Following the publication of the Final Report from the Independent Panel on Forestry, James Cooper from the Woodland Trust urges the Government to take forestry seriously
Few could have predicted when David Cameron and Nick Clegg had that
famous rose garden press conference that nature - in the form of the public
forest estate - would prove such a politically explosive issue. It provided one
of the defining moments and earliest U-turns of the Coalition's history and now
the Independent Panel on Forestry set up by the Government in the wake of that
row has published its final report. It provides Government with the chance to
turn negative headlines into positive ones if it is prepared to rise to the
As Bishop James Jones, chair of the Panel, says in his foreword: 'The
Panel's work over the last year has shown that our woodlands, managed
sustainably, can offer solutions to some of the most pressing problems facing
The Woodland Trust welcomes the report's recommendations around the
future securing of the public forest estate. We fully support its continued existence. We also
believe that it should evolve rather than remain static - with the objective of delivering more public
benefit in the future. We are encouraged
by Caroline Spelman's early intervention to confirm the estate will remain in
It is important to remember however, that the Panel was briefed to
look at forestry policy overall not just the public forest estate, and we
welcome the ambitious and positive recommendations it has made to drive
England's woodland policy forward. In particular those around increasing
woodland cover from 10-15%.
The wide experience of Panel members means it has provided some very
positive foundations which Government will need to build upon in its response.
Not just in relation to the public forest estate but in terms of the potential
of woods and trees generally. The response should be bold.
This needs to form part of a wider move away by Government from
seeing forests as politically dangerous and recognise that there is an enormous
opportunity to deliver here on wide a range of policy agendas simultaneously
from public health to carbon sequestration to food alleviation. There is a
great chance to showcase the principles underpinning the Natural Environment
White Paper that 'people cannot flourish without the benefits and services our
natural environment provides'.
Woods and trees are particularly good at delivering those benefits
and services but with woodland cover in England at 10% - amongst the very lowest in Europe- creating
new woods in the right places needs to be a top priority.
The benefits of trees and
woods - not least in relation to the creation of more liveable communities - was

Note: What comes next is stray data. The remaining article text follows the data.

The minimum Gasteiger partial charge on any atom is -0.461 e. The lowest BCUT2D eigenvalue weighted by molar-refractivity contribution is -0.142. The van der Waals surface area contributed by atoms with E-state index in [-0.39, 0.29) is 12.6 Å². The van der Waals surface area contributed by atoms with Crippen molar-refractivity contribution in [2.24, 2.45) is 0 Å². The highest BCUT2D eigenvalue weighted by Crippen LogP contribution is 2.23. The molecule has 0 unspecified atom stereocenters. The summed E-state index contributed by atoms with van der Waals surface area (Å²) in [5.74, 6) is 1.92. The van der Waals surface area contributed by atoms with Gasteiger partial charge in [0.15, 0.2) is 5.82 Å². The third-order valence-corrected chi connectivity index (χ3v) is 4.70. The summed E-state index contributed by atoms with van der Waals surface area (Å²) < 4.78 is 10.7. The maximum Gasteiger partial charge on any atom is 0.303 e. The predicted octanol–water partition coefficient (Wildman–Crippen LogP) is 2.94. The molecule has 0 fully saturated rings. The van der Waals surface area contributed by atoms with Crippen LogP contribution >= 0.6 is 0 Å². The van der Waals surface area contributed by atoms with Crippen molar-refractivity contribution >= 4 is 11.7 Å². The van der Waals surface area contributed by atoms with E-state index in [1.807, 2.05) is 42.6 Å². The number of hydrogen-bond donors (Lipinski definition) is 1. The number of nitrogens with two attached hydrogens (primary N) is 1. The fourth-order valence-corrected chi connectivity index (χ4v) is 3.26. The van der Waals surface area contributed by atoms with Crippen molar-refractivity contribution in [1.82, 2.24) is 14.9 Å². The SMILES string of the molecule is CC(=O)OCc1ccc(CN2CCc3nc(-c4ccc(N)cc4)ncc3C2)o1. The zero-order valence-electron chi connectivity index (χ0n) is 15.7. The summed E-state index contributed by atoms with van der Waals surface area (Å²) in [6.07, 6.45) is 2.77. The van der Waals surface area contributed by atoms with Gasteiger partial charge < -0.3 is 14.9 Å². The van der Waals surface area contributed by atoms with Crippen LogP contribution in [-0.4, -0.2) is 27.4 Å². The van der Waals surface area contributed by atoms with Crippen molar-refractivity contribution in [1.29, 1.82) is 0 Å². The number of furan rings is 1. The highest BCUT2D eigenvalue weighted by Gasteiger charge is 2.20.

a key strand of Natural Policy Choices,
a report produced by ResPublica for the Woodland Trust last year. It noted that
the Panel's work represented 'a welcome opportunity to extend the benefits of
an inheritance which the public demonstrably values'.
The Government has stated that it has an ambition for a major
increase in the area of woodland in England. Projects like the Woodland Trust's
Jubilee Woods are showing
that an ambitious approach to woodland creation can be delivered on the ground
and can bring together a diverse range of interests to achieve common goals.
Protecting and restoring irreplaceable ancient woods - which cover
only 2% of England - should also be a top priority. At a time when Natural
Capital and the prevention of deforestation are high on the international
environmental agenda then securing the very best of our own forest resource and
placing it on a sustainable footing for the future should be a high priority.
Government needs to re-connect with the public on forests by
harnessing that interest shown around the time of the proposed sell off in a
positive way. This means engaging them in the development of an ambitious new
forestry strategy for England. As the Panel report's foreword says: 'Put
simply, the planting of trees and woods, their conservation and management are
essential elements of our common life'.
The different strands within forestry - economic, social and environmental - deliver right across all three aspects of sustainable development, as ResPublica's report, Natural Policy Choices: Why trees and woods matter, argued. Government now needs to show leadership in
bringing them together, stimulating and incentivising delivery. An ambitious
approach to woodland creation is an opportunity for Government to grasp. If it
does so, the potential is enormous - savings to the public purse and public
benefit can be delivered simultaneously.
Great good can come of what was once a crisis if Government acts
decisively and shows that it takes forestry seriously.